Rapid Habit Optimization Tool (R-SHOT)

A Field Tool that Recommends Optimal Habits and Motivational Tactics

Organization: Johns Hopkins Center for Communication Programs

Location: Baltimore, Maryland, USA

Problem: To stop Zika in its tracks, households and communities in affected areas need to make the proper and consistent cleaning of large standing water sources a habit. Changing habits and attitudes can be very difficult, and most personnel in the field do that have the tools for identifying and creating vector control habits.

Solution: The Rapid SBCC Habit Optimization Tool (R-SHOT) is a simple field tool combining local data with evidence-based principles to recommend the optimal habit and motivational tactics for a given audience and setting. The tool will help communities determine how to disrupt existing habits and insert new vector control habits into people’s lives, what the most effective motivational levers to drive behavior change are, and how these tactics should be tailored/optimized for different settings and audiences. Compliance will remain low if people need to think carefully about when, how, and why to act to prevent Zika. Vector control behaviors for Zika need to become “automatic habits”. To be successful, habit creation tactics need to be tailored to local contexts and leverage the existing behaviors of end users.


John Hopkins Center for Communication Programs team:

Headshot of Susan Krenn

Susan Krenn – Center Director

"My experiences living and working four years in Ecuador as a Peace Corps Volunteer and as a Safe Water and Medical Programs Coordinator for Timmy Global Health revealed important it is to enable individuals and communities to champion and inspire their families to adopt healthier behaviors."

Headshot of Alice Payne Merritt

Alice Payne Merritt – MPH, Director of Technical Programs – Columbia University Mailman School of Public Health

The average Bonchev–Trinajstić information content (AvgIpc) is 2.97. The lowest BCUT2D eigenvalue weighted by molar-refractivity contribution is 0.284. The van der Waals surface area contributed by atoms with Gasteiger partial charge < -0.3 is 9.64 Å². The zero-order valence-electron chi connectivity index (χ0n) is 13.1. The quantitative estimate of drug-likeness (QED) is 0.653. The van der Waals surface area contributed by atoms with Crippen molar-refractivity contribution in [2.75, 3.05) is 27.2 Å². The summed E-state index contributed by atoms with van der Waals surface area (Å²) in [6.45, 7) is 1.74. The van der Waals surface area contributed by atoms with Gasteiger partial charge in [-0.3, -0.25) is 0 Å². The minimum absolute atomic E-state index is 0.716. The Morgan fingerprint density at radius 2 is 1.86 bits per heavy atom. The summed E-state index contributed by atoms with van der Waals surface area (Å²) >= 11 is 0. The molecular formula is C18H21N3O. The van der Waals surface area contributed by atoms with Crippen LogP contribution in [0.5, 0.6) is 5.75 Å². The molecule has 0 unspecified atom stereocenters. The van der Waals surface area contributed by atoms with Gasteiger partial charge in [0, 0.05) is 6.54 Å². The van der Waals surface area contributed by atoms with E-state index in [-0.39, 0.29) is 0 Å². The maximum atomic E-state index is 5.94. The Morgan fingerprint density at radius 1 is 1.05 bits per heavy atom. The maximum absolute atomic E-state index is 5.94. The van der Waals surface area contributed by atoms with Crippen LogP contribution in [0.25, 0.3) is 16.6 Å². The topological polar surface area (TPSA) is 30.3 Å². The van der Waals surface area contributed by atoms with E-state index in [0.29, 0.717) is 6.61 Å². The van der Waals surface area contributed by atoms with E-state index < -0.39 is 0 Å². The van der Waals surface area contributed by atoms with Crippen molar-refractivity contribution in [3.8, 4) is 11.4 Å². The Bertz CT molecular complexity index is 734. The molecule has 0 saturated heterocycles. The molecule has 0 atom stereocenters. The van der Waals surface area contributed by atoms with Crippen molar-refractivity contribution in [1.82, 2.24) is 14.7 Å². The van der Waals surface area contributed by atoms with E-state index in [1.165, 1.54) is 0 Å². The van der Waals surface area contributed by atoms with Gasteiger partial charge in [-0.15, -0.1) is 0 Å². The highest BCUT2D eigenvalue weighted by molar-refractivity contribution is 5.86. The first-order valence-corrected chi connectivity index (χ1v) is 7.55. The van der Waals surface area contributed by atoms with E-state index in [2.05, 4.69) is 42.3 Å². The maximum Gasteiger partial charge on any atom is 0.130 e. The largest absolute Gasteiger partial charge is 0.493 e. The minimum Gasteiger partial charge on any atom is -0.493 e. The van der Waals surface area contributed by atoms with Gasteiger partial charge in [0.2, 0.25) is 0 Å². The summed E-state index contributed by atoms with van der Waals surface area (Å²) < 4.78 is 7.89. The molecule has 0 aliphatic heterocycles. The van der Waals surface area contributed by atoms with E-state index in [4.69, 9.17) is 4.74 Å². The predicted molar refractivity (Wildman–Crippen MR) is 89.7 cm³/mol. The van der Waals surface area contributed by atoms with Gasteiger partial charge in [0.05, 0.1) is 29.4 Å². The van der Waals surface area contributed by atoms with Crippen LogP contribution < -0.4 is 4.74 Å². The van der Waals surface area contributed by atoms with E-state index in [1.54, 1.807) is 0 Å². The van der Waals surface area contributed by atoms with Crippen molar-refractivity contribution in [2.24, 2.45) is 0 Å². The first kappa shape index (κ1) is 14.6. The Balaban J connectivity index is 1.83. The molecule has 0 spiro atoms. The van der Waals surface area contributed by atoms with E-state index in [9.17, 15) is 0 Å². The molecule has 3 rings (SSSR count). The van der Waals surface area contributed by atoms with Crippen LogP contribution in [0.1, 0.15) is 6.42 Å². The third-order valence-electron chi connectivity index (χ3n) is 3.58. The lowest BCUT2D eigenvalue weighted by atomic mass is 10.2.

Headshot of Douglas Storey

Douglas Storey – Director of Communication Science and Research, Johns Hopkins University; PhD, Stanford University; M.A. in Journalism, The University of Texas at Austin; B.Sc., Bucknell University

Headshot of Gabrielle Hunter

Gabrielle Hunter – MPH, Muhlenberg College; Johns Hopkins Bloomberg School of Public Health

Headshot of Sean Maloney

Sean Maloney – MPH, Muhlenberg College; Johns Hopkins Bloomberg School of Public Health

Catalyst Behavioral Sciences team:

Headshot of David Neal

David Neal – Managing Partners and Founder, Catalyst Behavioral Sciences at Duke University; PhD, University of Melbourne

"I'm fascinated by the distinction between initiating versus maintaining behavior change, especially as it relates to relatively simple, “low-deliberation,” behaviors in daily life."

Headshot of Connie Rodman

Connie Rodman – Duke University; University of North Carolina (Chapel Hill)

"As an occupational therapist and researcher, I’m interested in the link between behavioral change and improving health and quality of life on an individual and global scale. This is a public health intervention that fundamentally empowers individuals, which is exciting because of its potential for lasting impact."

Headshot of Rachel Burns

Rachel Burns – PhD, University of Guelph; University of Minnesota

"I work in the area of health behavior change because behaviors can affect the onset, development, and severity of many health conditions. A number of strategies for preventing mosquito bites involve people changing their behaviors."

Headshot of Ting Jiang

Ting Jiang – Tilburg University; University of Pennsylvania; Duke University

"I am motivated by the potential that behavioral interventions have to effect change."

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